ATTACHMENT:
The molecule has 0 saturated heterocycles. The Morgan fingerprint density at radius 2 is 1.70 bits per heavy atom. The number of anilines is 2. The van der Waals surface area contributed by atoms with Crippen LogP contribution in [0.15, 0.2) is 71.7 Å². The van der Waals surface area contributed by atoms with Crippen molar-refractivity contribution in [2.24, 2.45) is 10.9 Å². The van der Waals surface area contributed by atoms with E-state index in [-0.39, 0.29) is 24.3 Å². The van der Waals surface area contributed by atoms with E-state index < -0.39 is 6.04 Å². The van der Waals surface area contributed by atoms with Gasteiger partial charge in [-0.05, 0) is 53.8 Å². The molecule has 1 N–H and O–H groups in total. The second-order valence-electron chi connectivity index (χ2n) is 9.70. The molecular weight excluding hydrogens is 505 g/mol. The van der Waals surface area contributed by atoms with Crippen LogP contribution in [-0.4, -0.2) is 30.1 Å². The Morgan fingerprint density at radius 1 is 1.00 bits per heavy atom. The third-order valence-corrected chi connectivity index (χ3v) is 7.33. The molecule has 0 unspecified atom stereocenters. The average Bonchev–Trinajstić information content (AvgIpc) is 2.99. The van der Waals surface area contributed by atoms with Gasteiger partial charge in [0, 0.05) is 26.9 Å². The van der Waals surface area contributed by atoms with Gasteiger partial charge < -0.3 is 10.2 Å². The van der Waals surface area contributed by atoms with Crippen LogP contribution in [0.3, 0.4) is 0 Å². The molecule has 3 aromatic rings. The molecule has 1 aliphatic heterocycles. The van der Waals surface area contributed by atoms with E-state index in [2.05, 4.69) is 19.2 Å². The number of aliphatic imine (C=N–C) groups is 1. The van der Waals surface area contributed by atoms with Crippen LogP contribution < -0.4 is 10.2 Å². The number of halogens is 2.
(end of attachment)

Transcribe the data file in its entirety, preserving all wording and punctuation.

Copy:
The molecule has 0 saturated heterocycles. The Morgan fingerprint density at radius 2 is 1.70 bits per heavy atom. The number of anilines is 2. The van der Waals surface area contributed by atoms with Crippen LogP contribution in [0.15, 0.2) is 71.7 Å². The van der Waals surface area contributed by atoms with Crippen molar-refractivity contribution in [2.24, 2.45) is 10.9 Å². The van der Waals surface area contributed by atoms with E-state index in [-0.39, 0.29) is 24.3 Å². The van der Waals surface area contributed by atoms with E-state index < -0.39 is 6.04 Å². The van der Waals surface area contributed by atoms with Gasteiger partial charge in [-0.05, 0) is 53.8 Å². The molecule has 1 N–H and O–H groups in total. The second-order valence-electron chi connectivity index (χ2n) is 9.70. The molecular weight excluding hydrogens is 505 g/mol. The van der Waals surface area contributed by atoms with Crippen LogP contribution in [-0.4, -0.2) is 30.1 Å². The Morgan fingerprint density at radius 1 is 1.00 bits per heavy atom. The third-order valence-corrected chi connectivity index (χ3v) is 7.33. The molecule has 0 unspecified atom stereocenters. The average Bonchev–Trinajstić information content (AvgIpc) is 2.99. The van der Waals surface area contributed by atoms with Gasteiger partial charge in [0, 0.05) is 26.9 Å². The van der Waals surface area contributed by atoms with Gasteiger partial charge < -0.3 is 10.2 Å². The van der Waals surface area contributed by atoms with Crippen LogP contribution in [0.3, 0.4) is 0 Å². The molecule has 3 aromatic rings. The molecule has 1 aliphatic heterocycles. The van der Waals surface area contributed by atoms with E-state index in [2.05, 4.69) is 19.2 Å². The number of aliphatic imine (C=N–C) groups is 1. The van der Waals surface area contributed by atoms with Crippen LogP contribution < -0.4 is 10.2 Å². The number of halogens is 2.